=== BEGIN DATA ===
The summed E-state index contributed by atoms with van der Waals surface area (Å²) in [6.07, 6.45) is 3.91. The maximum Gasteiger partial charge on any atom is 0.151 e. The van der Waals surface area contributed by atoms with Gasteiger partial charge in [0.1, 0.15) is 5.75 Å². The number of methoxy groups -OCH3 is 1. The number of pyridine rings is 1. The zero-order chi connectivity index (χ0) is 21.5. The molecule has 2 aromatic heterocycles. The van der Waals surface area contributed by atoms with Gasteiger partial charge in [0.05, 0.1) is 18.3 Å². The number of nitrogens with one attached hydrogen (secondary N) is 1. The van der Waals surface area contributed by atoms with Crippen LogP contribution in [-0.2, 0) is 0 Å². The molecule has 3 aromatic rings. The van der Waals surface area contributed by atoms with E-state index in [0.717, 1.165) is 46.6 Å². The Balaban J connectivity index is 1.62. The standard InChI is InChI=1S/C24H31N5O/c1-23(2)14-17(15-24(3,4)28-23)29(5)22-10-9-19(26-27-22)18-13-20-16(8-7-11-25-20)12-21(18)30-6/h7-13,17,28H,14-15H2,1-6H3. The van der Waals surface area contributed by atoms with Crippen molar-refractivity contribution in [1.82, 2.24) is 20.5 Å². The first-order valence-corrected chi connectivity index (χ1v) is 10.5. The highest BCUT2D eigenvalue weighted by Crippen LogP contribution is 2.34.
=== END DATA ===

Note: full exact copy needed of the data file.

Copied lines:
The summed E-state index contributed by atoms with van der Waals surface area (Å²) in [6.07, 6.45) is 3.91. The maximum Gasteiger partial charge on any atom is 0.151 e. The van der Waals surface area contributed by atoms with Gasteiger partial charge in [0.1, 0.15) is 5.75 Å². The number of methoxy groups -OCH3 is 1. The number of pyridine rings is 1. The zero-order chi connectivity index (χ0) is 21.5. The molecule has 2 aromatic heterocycles. The van der Waals surface area contributed by atoms with Gasteiger partial charge in [0.05, 0.1) is 18.3 Å². The number of nitrogens with one attached hydrogen (secondary N) is 1. The van der Waals surface area contributed by atoms with Crippen LogP contribution in [-0.2, 0) is 0 Å². The molecule has 3 aromatic rings. The van der Waals surface area contributed by atoms with E-state index in [0.717, 1.165) is 46.6 Å². The Balaban J connectivity index is 1.62. The standard InChI is InChI=1S/C24H31N5O/c1-23(2)14-17(15-24(3,4)28-23)29(5)22-10-9-19(26-27-22)18-13-20-16(8-7-11-25-20)12-21(18)30-6/h7-13,17,28H,14-15H2,1-6H3. The van der Waals surface area contributed by atoms with Crippen molar-refractivity contribution in [1.82, 2.24) is 20.5 Å². The first-order valence-corrected chi connectivity index (χ1v) is 10.5. The highest BCUT2D eigenvalue weighted by Crippen LogP contribution is 2.34.